Sometimes it is not only facts we need but also the feel, the atmosphere, maybe the smell or sound or taste of a scene. I am always diffident about asking people for help with research, especially when it is only for a small part of my novel, but that small part is important and it is essential to get it right. Recently I needed information concerning the work and procedures in a certain part of the police force. Eventually, and not without trepidation, I wrote to our local constabulary. I need not have worried because they could not have been more helpful. I really enjoyed meeting with the young police sergeant. (Doctors and policeman are all getting younger these days even if it is only in my eyes!). I learned all sorts of details which may have seemed insignificant, but which I could only learn from a person genuinely interested in his work and doing it on a daily basis.
                In conclusion I have to say research is never finished. My next project is to discover the effects and emotions of losing a limb. Romance? Where is the romance in that I hear you cry. All I can say is that my characters do have problems to overcome but they also have courage and hope and love.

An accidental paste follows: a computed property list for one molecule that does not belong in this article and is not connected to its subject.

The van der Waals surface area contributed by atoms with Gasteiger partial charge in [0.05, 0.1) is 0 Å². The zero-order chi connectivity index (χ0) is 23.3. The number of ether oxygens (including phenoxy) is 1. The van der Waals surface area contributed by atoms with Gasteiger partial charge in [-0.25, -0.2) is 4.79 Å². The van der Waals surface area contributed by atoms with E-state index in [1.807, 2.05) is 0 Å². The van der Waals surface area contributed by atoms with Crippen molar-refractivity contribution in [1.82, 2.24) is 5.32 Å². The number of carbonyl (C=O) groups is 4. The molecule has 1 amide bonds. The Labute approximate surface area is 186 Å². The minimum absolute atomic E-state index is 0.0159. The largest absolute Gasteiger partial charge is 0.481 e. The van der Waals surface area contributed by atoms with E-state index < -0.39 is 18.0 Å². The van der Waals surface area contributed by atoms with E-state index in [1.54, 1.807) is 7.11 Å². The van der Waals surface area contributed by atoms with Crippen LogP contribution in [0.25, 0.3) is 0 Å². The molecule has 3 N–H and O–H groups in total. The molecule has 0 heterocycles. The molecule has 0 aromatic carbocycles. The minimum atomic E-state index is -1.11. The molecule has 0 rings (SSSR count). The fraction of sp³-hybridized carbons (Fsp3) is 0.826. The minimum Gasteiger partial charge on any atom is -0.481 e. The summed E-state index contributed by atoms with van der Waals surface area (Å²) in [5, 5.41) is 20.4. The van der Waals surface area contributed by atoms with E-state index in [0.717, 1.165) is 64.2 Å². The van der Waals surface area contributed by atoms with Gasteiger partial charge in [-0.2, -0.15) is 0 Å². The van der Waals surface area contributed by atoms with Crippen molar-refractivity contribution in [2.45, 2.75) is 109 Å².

Tuesday, 13 December 2011


About a fortnight ago I was invited to an 80th birthday party. You might expect this to be a place for zimmers, or at least walking sticks, but there were none in sight or in use. The hostess keeps herself fit and takes a keen interest in all the members of her extended family and this was apparent in the warmth and congeniality. She has four children and they are all married to their original partners. Considering the history of the royal family this is a record in itself, but it also adds to the harmony. Each of the four couples have three children, which adds another dozen young people to the number. All but two of them were present. The two absentees had not forgotten their well-loved granny and telephoned with their birthday greetings from South America and Australia where they are presently working. Several of the other grandchildren had brought their own partners so far from being a party of senior citizens it was youthful gathering and a very happy occasion with plenty of laughter and teasing and an atmosphere of warmth and camaraderie.
The moral of this wee story is that it adds more dimensions to life if we take an interest in the younger generations. In return many of them respect and love their elders and give their care and support when they can. This should not be expected but it is something to be treasured when it is freely given. One of my own relatives had very little interest in her three grandchildren, who were all making their way in life, and she had good reason to be proud of them. Instead she often moaned about being bored or lonely. Her circle grew smaller and her conversation became more and more limited so even her own generation were less inclined to visit.
When I write my family sagas I try to include different generations, obviously with some romance and love and a few problems to overcome – otherwise there would be no story to tell, but I I strive for the feeling of overall warmth and sometimes I even give the baddies a redeeming feature.